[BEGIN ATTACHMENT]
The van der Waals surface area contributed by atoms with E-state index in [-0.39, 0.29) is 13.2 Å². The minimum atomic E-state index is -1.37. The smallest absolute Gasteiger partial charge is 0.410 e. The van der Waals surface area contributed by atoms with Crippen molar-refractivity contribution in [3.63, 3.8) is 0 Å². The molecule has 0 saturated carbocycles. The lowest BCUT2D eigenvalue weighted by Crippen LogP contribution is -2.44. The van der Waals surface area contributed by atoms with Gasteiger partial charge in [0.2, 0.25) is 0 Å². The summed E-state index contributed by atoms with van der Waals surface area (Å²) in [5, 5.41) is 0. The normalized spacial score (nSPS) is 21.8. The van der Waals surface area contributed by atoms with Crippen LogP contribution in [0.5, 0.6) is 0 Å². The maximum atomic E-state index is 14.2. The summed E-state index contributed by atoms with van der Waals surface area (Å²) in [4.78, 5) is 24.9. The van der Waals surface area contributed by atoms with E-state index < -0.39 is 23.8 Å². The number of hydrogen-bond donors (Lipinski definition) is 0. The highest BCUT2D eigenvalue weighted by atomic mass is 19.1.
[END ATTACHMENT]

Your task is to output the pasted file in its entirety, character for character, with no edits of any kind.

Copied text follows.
The van der Waals surface area contributed by atoms with E-state index in [-0.39, 0.29) is 13.2 Å². The minimum atomic E-state index is -1.37. The smallest absolute Gasteiger partial charge is 0.410 e. The van der Waals surface area contributed by atoms with Crippen molar-refractivity contribution in [3.63, 3.8) is 0 Å². The molecule has 0 saturated carbocycles. The lowest BCUT2D eigenvalue weighted by Crippen LogP contribution is -2.44. The van der Waals surface area contributed by atoms with Gasteiger partial charge in [0.2, 0.25) is 0 Å². The summed E-state index contributed by atoms with van der Waals surface area (Å²) in [5, 5.41) is 0. The normalized spacial score (nSPS) is 21.8. The van der Waals surface area contributed by atoms with Crippen LogP contribution in [0.5, 0.6) is 0 Å². The maximum atomic E-state index is 14.2. The summed E-state index contributed by atoms with van der Waals surface area (Å²) in [4.78, 5) is 24.9. The van der Waals surface area contributed by atoms with E-state index < -0.39 is 23.8 Å². The number of hydrogen-bond donors (Lipinski definition) is 0. The highest BCUT2D eigenvalue weighted by atomic mass is 19.1.